In 2020, dating apps have fundamentally changed the way interaction, dating and even marriage take place in society. There are endless possibilities of meeting new people without geographical bounds now, and dating apps have started including non-cishet members slowly. With premium subscriptions to these dating platforms, one could sit and swipe in South Asia and be connected with a person from North Africa in a matter of minutes.
Interestingly, the growth of digital infrastructure and BSNL’s initial policies in the 1990s and early 2000s introduced longer mobile license periods, empowering telecom operators to provide a wider variety of services to consumers.
In her chapter on dating applications in the book Global Digital Cultures, Vishnupriya Das elaborates on how these regulatory changes in Indian telecom led to an increase in the uptake of medium-specific technologies (smartphones) by citizens. Using these smartphones, users were able to connect with digital platforms – in this case, with dating apps.
These disruptive platforms encourage those who are shy and approach people in person. Another category in India which benefits is those who wish to reclaim their romantic lives rather than resorting to arranged marriages and parental intervention.
Gender Bias On Dating Platforms
However, the world of online dating is marked more by thorns than roses for womxn (a more comprehensive term than ‘women’, includes trans women), trans men and non-binary genders. In a bid to be progressive, dating platforms have attempted to include trans status on their platforms since 2016, but the implementation of such a move often falls short of protecting the community from harassment and having their profiles deleted.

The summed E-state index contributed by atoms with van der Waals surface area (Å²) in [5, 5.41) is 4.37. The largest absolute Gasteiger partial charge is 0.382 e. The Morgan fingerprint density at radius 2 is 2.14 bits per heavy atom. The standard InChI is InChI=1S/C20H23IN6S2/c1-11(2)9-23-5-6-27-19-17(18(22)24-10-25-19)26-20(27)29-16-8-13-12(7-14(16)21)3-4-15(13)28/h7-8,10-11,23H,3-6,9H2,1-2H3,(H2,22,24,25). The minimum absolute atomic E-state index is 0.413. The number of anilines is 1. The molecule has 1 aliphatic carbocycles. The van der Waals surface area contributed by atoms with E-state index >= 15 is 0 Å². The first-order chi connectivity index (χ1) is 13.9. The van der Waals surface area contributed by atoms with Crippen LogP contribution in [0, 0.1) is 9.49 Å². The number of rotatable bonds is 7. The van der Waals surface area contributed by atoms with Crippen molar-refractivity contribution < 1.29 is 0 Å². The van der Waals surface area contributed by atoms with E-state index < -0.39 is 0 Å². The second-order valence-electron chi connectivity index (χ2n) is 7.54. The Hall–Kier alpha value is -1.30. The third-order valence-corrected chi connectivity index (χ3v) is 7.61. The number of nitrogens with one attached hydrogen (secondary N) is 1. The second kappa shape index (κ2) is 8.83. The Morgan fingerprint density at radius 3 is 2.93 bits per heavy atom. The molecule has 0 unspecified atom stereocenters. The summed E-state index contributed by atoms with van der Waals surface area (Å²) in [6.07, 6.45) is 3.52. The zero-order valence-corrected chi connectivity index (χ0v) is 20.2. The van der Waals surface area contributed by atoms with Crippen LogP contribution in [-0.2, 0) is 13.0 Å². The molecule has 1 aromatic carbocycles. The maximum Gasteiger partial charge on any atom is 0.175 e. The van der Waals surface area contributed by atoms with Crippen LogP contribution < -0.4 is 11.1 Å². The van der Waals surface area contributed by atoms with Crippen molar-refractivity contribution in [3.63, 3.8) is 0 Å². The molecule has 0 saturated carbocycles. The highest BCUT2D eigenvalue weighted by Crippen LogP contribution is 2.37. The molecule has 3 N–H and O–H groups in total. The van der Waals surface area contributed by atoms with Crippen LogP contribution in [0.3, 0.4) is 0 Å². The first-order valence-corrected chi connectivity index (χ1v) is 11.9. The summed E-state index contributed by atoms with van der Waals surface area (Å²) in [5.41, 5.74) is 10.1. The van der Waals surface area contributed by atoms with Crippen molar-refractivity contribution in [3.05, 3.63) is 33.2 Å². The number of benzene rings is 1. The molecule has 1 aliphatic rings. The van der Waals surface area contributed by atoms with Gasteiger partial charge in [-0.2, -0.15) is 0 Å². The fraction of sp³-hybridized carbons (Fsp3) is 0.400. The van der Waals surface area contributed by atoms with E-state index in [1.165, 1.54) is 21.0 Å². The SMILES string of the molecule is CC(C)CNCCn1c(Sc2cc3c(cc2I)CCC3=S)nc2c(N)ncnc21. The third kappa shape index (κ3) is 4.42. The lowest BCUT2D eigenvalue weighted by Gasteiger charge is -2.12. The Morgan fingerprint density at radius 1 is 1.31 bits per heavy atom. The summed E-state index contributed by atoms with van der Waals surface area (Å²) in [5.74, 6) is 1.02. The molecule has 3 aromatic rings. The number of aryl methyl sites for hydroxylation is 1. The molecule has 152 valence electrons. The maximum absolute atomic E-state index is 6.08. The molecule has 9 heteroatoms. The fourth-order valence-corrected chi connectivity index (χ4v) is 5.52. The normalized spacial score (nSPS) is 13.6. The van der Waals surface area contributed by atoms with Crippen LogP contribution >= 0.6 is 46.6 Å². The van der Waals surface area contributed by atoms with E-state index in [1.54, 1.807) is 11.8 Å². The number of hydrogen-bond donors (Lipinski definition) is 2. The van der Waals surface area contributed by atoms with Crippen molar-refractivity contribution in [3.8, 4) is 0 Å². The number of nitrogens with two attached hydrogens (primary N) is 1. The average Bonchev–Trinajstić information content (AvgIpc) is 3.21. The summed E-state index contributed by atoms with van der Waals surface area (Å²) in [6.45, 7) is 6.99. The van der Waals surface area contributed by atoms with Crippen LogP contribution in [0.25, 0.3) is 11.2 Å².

In 2016, Tinder added 40 new gender options to help transgender people have better dating experiences on their app. This addition was done in collaboration with GLAAD, a California-based non-governmental organization working towards making media narrative LGBTQ friendly. Unfortunately, even after the expansion of gender options, members of the trans community have reported arbitrary bans and profile takedowns.
Abuse On LGBTQ Dating Apps
Dating apps which cater to a primarily cisgendered heterosexual audience often have opaque takedown policies when it comes to their community guidelines and terms of service agreements. Users have criticised platforms for auto-banning their accounts based on the volume of reports against them, and if the platform has a significant number of transphobic users then incorporating more gender options by design does little to practically include the trans community.
In the dating app market, there are niche apps for the LGBTQ community. One of the first mobile dating apps to come out in 2009 was Grindr, which emerged as an app for gay men. As with other apps, Grindr can be used for a variety of romantic, sexual or platonic relationships. Users have criticized the level of anonymity on the app, as it asks only for a valid email address for verification. Although anonymity was designed to attract users from the gay community, it has led to a world of rape and extortion for victims of catfishing.